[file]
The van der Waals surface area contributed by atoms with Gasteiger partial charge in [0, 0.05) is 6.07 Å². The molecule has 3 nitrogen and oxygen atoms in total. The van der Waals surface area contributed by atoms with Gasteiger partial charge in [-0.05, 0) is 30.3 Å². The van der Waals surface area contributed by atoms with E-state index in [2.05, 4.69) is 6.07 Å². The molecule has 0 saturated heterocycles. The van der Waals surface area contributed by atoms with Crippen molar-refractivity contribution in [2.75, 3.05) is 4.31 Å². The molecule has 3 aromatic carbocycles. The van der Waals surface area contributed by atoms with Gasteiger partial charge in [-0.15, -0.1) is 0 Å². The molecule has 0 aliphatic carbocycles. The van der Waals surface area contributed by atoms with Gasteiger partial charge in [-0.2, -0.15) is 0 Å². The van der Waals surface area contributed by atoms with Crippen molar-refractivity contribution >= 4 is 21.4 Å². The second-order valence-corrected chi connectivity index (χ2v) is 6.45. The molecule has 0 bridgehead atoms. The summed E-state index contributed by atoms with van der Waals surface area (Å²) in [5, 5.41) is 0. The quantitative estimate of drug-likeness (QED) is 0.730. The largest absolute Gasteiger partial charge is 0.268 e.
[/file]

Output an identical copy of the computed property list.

The van der Waals surface area contributed by atoms with Gasteiger partial charge in [0, 0.05) is 6.07 Å². The molecule has 3 nitrogen and oxygen atoms in total. The van der Waals surface area contributed by atoms with Gasteiger partial charge in [-0.05, 0) is 30.3 Å². The van der Waals surface area contributed by atoms with E-state index in [2.05, 4.69) is 6.07 Å². The molecule has 0 saturated heterocycles. The van der Waals surface area contributed by atoms with Crippen molar-refractivity contribution in [2.75, 3.05) is 4.31 Å². The molecule has 3 aromatic carbocycles. The van der Waals surface area contributed by atoms with Gasteiger partial charge in [-0.15, -0.1) is 0 Å². The molecule has 0 aliphatic carbocycles. The van der Waals surface area contributed by atoms with Gasteiger partial charge in [-0.2, -0.15) is 0 Å². The van der Waals surface area contributed by atoms with Crippen molar-refractivity contribution >= 4 is 21.4 Å². The second-order valence-corrected chi connectivity index (χ2v) is 6.45. The molecule has 0 bridgehead atoms. The summed E-state index contributed by atoms with van der Waals surface area (Å²) in [5, 5.41) is 0. The quantitative estimate of drug-likeness (QED) is 0.730. The largest absolute Gasteiger partial charge is 0.268 e.